The Hollywood studios love remaking popular foreign movies almost as much as they love remaking their own old movies. Sometimes this works out well, but often it doesn’t. In this week’s Roundtable, we look at examples of each.
M. Enois Duarte
Best: One of the most surprising American remakes of recent memory, for me, was Matt Reeves’ ‘Let Me In‘, which was based on Tomas Alfredson’s ‘Let the Right One In‘ and a novel by John Ajvide Lindqvist. As a big fan of the original Swedish film, I had my doubts that Reeves could come close to making something as effective, but I was pleasantly surprised that his translation turned out equally good. Some have argued that the production is little more than a shot-for-shot remake, but I disagree with that notion. Granted, the filmmakers take a great deal of inspiration from the original, but they also introduce several new ideas while also commenting on the political climate of the 1980s. I love it as much as Alfredson’s film.
Worst: For a really bad remake of a great foreign film, please take a gander at 1996’s ‘Diabolique’ with Sharon Stone and Chazz Palminteri, based on a much superior 1955 film by Henri-Georges Clouzot. When people complain that Reeves’ remake is a terrible choice, I refer them to Jeremiah Chechik’s soulless and scareless mess.
Best: My philosophy is that foreign films generally shouldn’t be remade into English. Hhowever, when done right, they can actually enhance the viewing experience and differentiate themselves from the originals. Unfortunately, that’s the exception, not the rule. Most are terribly unnecessary and few are worthwhile.
Of the few that I approve of, I place ‘Vanilla Sky‘ among the best. I can see you rolling your eyes through the screen, so hear me out before you skip ahead to the next writer’s picks.
Cameron Crowe took ‘Abre los Ojos’ (which is also fantastic) and made it his own. He took the great concept and story, threw in his quotably poetic dialog, and made it ooze an aesthetic. As he does, he tossed in tons of Americana and pop culture, including loads of mood-enhancing music. While some of the scenes may be shot-for-shot copies of the original film, it still features an undeniably Crowe-y feel, and it works. For me, the final scenes of his version are even more emotionally impactful than those in ‘Abre los Ojos’.
Worst: On the flipside, Neil LaBute’s atrocious remake of ‘Death at a Funeral‘ is one of the most offensive things I’ve ever seen. First off, there was absolutely no need to take a British film already in English and remake into an American film. That’s ridiculous and wasteful. It would be like remaking ‘Love Actually’ with an all-American cast. What a stupid idea. LaBute, an acclaimed playwright, took one of Britain’s best contemporary farces, changed the characters to fit black stereotypes, and attempted to keep the same exact same style. While Crowe made his English-language adaptation of ‘Abre los Ojos’ his own by injecting his own style into it, LaBute merely changed the color of the characters’ skin. The forced comedy lost the magic and charm of the original. Even if the original didn’t exist, his version would still be a throwaway.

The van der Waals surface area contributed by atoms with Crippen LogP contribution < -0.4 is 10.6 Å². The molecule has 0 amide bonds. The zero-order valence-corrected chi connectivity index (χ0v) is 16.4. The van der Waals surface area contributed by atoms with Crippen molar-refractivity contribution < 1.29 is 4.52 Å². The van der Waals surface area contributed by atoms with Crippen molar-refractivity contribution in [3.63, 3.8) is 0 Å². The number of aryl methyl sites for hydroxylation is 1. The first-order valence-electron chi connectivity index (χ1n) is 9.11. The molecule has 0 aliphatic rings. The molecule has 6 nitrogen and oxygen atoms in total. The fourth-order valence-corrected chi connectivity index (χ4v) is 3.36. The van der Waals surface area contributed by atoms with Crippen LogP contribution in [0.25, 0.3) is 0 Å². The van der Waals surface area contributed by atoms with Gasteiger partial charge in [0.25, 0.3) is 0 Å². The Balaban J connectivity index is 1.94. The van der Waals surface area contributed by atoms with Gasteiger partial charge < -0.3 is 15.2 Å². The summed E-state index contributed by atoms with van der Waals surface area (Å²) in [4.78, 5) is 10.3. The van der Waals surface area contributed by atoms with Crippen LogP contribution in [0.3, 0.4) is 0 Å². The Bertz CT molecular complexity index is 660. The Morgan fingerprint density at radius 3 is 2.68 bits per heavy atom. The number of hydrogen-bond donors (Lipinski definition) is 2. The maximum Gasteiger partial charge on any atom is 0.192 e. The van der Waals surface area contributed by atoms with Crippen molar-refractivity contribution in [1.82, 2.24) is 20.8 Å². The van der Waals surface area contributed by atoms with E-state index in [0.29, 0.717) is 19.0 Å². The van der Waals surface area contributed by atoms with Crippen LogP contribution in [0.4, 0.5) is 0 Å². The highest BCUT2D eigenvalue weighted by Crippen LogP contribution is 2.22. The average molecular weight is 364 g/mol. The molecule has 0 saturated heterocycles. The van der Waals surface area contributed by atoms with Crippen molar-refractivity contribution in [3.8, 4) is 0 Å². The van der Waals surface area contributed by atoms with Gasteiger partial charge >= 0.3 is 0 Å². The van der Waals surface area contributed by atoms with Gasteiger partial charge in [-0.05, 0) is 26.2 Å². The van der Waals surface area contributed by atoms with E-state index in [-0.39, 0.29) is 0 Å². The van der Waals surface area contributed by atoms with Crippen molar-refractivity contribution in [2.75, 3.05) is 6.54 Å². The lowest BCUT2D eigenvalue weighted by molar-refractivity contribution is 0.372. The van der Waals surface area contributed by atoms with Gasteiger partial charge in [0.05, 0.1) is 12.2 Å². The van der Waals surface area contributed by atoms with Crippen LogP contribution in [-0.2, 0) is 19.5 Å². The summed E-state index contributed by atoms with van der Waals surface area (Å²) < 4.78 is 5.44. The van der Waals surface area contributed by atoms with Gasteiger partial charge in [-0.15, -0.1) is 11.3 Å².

On the bright side, as Jason Lee’s character in ‘Vanilla Sky’ says, “Without the bitter … the sweet ain’t as sweet.”
Worst: In 1988, Dutch director George Sluizer made a taut thriller called ‘The Vanishing‘, in which a young couple in love stop at a gas station and the woman is abducted. The man searches for her for years. When he finally tracks the perpetrator down, his obsession with finding the truth leads to a very dark and disturbing ending (which I won’t spoil here).
The original version was close to brilliant, so it’s no surprise that Hollywood wanted its own version of the film, which came out in 1993. Starring Kiefer Sutherland and Sandra Bullock as the couple and Jeff Bridges as the evil, twisted abductor, it seemed like a sure-fire thing. Sluizer even returned to direct it. Unfortunately, the remake is horrible, trading the original’s unsettling ending for one designed to appease American audiences, and completely changing the impact of the story.
It’s a perfect example of why you don’t try to remake movies that are perfectly fine to begin with, even if they’re in another language.
Worst: The original version of ‘The Vanishing’ is an extremely chilling movie, but when the film was remade stateside, the haunting plot was expanded poorly into a very Hollywood package.
Best: I’m a big fan of ‘Infernal Affairs‘, but I respect that ‘The Departed‘ manages some excellent performances along with several tasty sequences. It’s the rare case where I enjoy both movies enough to have watched them back-to-back more than once.
Best: My top picks were already taken above. My inclination is to go with James Cameron’s ‘True Lies’ next, even though I’ve never seen ‘La Totale!’, the French comedy it’s based on. (By the way, where the hell is ‘True Lies’ on Blu-ray, Jim?!)
Although the word “remake” gets thrown around a lot, I don’t really consider Terry Gilliam’s ‘12 Monkeys‘ to be a remake of the Chris Marker short film ‘La Jetée‘ so much as just loosely inspired by it.
I feel that Steven Soderbergh’s remake of Andrei Tarkovsky’s ‘Solaris‘ is quite underrated. It was trashed by critics and ignored by audiences in 2002 (and there’s no sign of it on Blu-ray), but it deserves some reconsideration.
Worst: Few remakes are more atrocious than ‘City of Angels‘, the American adaptation of Wim Wenders’ masterpiece ‘Wings of Desire‘ as made by ‘Casper’ director Brad Silberling. That’s a total piece of shit that completely misses everything that was good about the original.
With this topic, I wouldn’t be surprised if one person’s “Best” is another’s “Worst” or vice versa. Tell us your picks in the Comments.
If it helps, here’s a Wikpedia page with a list of English-language remakes based on foreign films.